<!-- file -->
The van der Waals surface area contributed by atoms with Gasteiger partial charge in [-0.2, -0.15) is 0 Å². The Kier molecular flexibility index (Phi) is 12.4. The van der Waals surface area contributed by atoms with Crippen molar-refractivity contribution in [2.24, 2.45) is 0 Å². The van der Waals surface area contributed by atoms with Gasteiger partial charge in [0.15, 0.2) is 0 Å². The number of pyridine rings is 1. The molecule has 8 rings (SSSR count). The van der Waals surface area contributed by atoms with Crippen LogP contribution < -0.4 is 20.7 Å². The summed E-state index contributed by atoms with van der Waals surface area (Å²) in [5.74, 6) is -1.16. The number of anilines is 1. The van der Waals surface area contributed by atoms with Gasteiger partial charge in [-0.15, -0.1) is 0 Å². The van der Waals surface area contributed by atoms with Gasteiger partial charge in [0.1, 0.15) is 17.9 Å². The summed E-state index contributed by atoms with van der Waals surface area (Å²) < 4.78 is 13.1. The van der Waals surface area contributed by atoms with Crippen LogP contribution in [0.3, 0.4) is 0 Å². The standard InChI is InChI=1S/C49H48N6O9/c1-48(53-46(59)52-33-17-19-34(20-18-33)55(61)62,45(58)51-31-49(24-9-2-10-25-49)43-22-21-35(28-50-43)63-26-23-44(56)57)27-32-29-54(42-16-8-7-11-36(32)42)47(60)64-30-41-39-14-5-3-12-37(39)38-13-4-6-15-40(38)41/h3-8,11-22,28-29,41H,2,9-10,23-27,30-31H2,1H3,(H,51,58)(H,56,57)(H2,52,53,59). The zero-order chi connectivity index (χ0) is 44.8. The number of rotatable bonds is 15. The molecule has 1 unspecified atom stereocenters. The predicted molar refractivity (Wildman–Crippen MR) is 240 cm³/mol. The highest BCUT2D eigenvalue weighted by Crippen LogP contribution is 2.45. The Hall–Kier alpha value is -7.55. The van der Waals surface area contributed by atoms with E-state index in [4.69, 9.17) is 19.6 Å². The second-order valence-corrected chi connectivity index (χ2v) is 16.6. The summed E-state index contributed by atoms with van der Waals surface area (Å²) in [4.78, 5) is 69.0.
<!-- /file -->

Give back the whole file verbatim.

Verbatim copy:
The van der Waals surface area contributed by atoms with Gasteiger partial charge in [-0.2, -0.15) is 0 Å². The Kier molecular flexibility index (Phi) is 12.4. The van der Waals surface area contributed by atoms with Crippen molar-refractivity contribution in [2.24, 2.45) is 0 Å². The van der Waals surface area contributed by atoms with Gasteiger partial charge in [0.15, 0.2) is 0 Å². The number of pyridine rings is 1. The molecule has 8 rings (SSSR count). The van der Waals surface area contributed by atoms with Crippen LogP contribution < -0.4 is 20.7 Å². The summed E-state index contributed by atoms with van der Waals surface area (Å²) in [5.74, 6) is -1.16. The number of anilines is 1. The van der Waals surface area contributed by atoms with Gasteiger partial charge in [-0.15, -0.1) is 0 Å². The van der Waals surface area contributed by atoms with Gasteiger partial charge in [0.1, 0.15) is 17.9 Å². The summed E-state index contributed by atoms with van der Waals surface area (Å²) < 4.78 is 13.1. The van der Waals surface area contributed by atoms with Crippen LogP contribution in [0.3, 0.4) is 0 Å². The standard InChI is InChI=1S/C49H48N6O9/c1-48(53-46(59)52-33-17-19-34(20-18-33)55(61)62,45(58)51-31-49(24-9-2-10-25-49)43-22-21-35(28-50-43)63-26-23-44(56)57)27-32-29-54(42-16-8-7-11-36(32)42)47(60)64-30-41-39-14-5-3-12-37(39)38-13-4-6-15-40(38)41/h3-8,11-22,28-29,41H,2,9-10,23-27,30-31H2,1H3,(H,51,58)(H,56,57)(H2,52,53,59). The zero-order chi connectivity index (χ0) is 44.8. The number of rotatable bonds is 15. The molecule has 1 unspecified atom stereocenters. The predicted molar refractivity (Wildman–Crippen MR) is 240 cm³/mol. The highest BCUT2D eigenvalue weighted by Crippen LogP contribution is 2.45. The Hall–Kier alpha value is -7.55. The van der Waals surface area contributed by atoms with E-state index in [4.69, 9.17) is 19.6 Å². The second-order valence-corrected chi connectivity index (χ2v) is 16.6. The summed E-state index contributed by atoms with van der Waals surface area (Å²) in [4.78, 5) is 69.0.